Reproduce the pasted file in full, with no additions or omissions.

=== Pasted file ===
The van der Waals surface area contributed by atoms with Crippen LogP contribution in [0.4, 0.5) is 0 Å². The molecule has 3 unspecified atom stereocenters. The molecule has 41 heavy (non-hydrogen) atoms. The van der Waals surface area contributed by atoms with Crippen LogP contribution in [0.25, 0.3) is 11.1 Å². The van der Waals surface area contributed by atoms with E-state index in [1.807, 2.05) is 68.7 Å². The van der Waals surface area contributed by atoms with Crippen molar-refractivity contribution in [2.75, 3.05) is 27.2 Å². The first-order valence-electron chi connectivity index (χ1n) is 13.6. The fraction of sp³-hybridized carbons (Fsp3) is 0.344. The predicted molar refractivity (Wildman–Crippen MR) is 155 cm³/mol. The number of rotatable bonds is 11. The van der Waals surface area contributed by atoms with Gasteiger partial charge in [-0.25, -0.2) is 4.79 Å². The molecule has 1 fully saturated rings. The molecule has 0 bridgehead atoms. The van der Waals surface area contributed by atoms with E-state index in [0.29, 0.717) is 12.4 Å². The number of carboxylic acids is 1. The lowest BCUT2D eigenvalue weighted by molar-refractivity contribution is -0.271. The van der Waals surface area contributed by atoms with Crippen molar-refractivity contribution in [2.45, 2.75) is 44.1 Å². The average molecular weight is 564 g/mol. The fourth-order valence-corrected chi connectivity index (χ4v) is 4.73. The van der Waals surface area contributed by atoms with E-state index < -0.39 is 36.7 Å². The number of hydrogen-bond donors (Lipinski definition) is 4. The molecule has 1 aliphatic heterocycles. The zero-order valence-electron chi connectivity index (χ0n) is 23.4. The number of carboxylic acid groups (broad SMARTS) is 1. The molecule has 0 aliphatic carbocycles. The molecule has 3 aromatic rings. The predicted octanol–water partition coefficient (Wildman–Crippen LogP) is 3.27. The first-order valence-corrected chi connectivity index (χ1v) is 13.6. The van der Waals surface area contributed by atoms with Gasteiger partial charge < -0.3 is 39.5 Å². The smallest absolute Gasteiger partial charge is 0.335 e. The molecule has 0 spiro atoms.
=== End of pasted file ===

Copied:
The van der Waals surface area contributed by atoms with Crippen LogP contribution in [0.4, 0.5) is 0 Å². The molecule has 3 unspecified atom stereocenters. The molecule has 41 heavy (non-hydrogen) atoms. The van der Waals surface area contributed by atoms with Crippen LogP contribution in [0.25, 0.3) is 11.1 Å². The van der Waals surface area contributed by atoms with E-state index in [1.807, 2.05) is 68.7 Å². The van der Waals surface area contributed by atoms with Crippen molar-refractivity contribution in [2.75, 3.05) is 27.2 Å². The first-order valence-electron chi connectivity index (χ1n) is 13.6. The fraction of sp³-hybridized carbons (Fsp3) is 0.344. The predicted molar refractivity (Wildman–Crippen MR) is 155 cm³/mol. The number of rotatable bonds is 11. The van der Waals surface area contributed by atoms with Gasteiger partial charge in [-0.25, -0.2) is 4.79 Å². The molecule has 1 fully saturated rings. The molecule has 0 bridgehead atoms. The van der Waals surface area contributed by atoms with E-state index in [0.29, 0.717) is 12.4 Å². The number of carboxylic acids is 1. The lowest BCUT2D eigenvalue weighted by molar-refractivity contribution is -0.271. The van der Waals surface area contributed by atoms with Crippen molar-refractivity contribution in [2.45, 2.75) is 44.1 Å². The average molecular weight is 564 g/mol. The fourth-order valence-corrected chi connectivity index (χ4v) is 4.73. The van der Waals surface area contributed by atoms with E-state index < -0.39 is 36.7 Å². The number of hydrogen-bond donors (Lipinski definition) is 4. The molecule has 1 aliphatic heterocycles. The zero-order valence-electron chi connectivity index (χ0n) is 23.4. The number of carboxylic acid groups (broad SMARTS) is 1. The molecule has 0 aliphatic carbocycles. The molecule has 3 aromatic rings. The predicted octanol–water partition coefficient (Wildman–Crippen LogP) is 3.27. The first-order valence-corrected chi connectivity index (χ1v) is 13.6. The van der Waals surface area contributed by atoms with Gasteiger partial charge < -0.3 is 39.5 Å². The smallest absolute Gasteiger partial charge is 0.335 e. The molecule has 0 spiro atoms.